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Midokura Releases Updated MidoNet for Virtualization

By Paula Bernier February 04, 2016

To assist network operators as they attempt to build more fungible networks, Midokura this week unleashed version 5 of its Enterprise MidoNet virtualization solution.

This release features the ability for operators leverage software to create isolated networks over existing hardware, and per tenant network control. It also includes improved application availability due to distribution and fault tolerance; MEM Insights, which leverages operational tools for analytics and dynamic visualization; and integration with the Intel Security Controller for ease of container- and virtual machine-level security.

Midokura is a six-year-old network virtualization company, which late in 2014 announced it would open source its MidoNet technology. The company says MidoNet is a stable, scalable, easy to deploy, and fully open virtual networking solution on which anyone can innovate. It leverages an Apache 2 license, which is used under OpenStack; can run on any hardware; and Midokura says it functions well in production environments.

In October of last year, announced integration between Midokura Enterprise MidoNet and Ubuntu OpenStack. Ubuntu is one of the most widely deployed commercial distributions of OpenStack. MEM is available to Canonical customers via the MidoNet Juju Charm. Juju is an open source service modeling and deployment tool led by Canonical.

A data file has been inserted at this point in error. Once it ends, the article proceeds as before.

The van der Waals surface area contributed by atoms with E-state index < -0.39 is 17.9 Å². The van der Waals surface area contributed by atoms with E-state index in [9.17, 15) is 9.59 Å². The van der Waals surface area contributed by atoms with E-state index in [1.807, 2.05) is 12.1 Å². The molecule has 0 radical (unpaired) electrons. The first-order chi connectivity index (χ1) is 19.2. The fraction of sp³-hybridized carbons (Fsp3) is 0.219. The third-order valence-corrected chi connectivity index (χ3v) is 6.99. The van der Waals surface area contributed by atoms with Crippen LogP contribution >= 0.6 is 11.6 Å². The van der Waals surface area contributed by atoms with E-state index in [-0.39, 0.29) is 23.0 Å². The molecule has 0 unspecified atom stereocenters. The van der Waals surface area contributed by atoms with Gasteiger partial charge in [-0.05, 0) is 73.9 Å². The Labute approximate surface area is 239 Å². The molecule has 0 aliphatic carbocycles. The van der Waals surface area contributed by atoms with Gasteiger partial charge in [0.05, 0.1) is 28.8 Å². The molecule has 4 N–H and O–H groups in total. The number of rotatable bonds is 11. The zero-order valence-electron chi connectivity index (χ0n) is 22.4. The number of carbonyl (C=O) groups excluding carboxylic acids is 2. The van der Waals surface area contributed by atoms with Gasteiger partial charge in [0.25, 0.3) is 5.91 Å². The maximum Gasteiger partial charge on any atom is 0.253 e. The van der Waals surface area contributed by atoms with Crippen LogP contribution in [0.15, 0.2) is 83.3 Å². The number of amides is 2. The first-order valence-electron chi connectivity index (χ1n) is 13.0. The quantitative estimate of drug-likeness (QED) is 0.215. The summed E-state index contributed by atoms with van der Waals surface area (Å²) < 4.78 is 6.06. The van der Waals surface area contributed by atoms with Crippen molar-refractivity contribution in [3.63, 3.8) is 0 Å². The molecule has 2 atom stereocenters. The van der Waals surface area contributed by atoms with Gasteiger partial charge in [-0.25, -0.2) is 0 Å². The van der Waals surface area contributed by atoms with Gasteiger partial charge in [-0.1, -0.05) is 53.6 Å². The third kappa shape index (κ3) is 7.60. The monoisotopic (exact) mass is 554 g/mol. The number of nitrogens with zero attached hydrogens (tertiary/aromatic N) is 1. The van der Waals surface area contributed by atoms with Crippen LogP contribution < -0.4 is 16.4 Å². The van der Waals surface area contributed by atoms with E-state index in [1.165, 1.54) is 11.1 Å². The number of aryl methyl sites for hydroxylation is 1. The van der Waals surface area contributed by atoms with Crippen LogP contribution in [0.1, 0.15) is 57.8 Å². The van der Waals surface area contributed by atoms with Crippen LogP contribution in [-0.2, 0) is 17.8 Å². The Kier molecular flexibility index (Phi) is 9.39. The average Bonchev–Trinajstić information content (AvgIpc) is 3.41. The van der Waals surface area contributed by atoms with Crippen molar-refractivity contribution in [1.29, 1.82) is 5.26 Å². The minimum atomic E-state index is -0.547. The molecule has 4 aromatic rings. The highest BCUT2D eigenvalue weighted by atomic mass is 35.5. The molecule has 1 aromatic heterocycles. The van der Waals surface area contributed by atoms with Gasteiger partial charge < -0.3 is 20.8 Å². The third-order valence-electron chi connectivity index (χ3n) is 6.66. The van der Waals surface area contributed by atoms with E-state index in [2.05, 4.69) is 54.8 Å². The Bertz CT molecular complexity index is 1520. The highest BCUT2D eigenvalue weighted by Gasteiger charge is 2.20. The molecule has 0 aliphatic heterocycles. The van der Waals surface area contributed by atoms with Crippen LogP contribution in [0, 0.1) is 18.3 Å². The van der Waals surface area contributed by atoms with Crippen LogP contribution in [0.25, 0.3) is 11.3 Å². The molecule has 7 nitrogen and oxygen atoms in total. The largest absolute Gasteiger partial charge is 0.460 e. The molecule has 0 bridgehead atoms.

Speaking of Canonical, AT&T recently selected that company’s Ubuntu OS for its network transformation relative to its cloud, enterprise applications, and network initiatives. Ubuntu OS, which was designed for cloud, scale-out and ARM-based hyperscale computing, features fast and secure hypervisors, and the latest container technology with LXC and Docker.

And speaking of Docker and LXC, look for my upcoming story about containers and microservices in the March issue of INTERNET TELEPHONY magazine. The piece explains why there’s so much interest in containers and microservices these days. The idea of containers and microservices is about erecting more flexible architectures and creating smaller services that can be independently changed at a much faster pace and with more certainty that things will not break.




Edited by Kyle Piscioniere

Executive Editor, TMC

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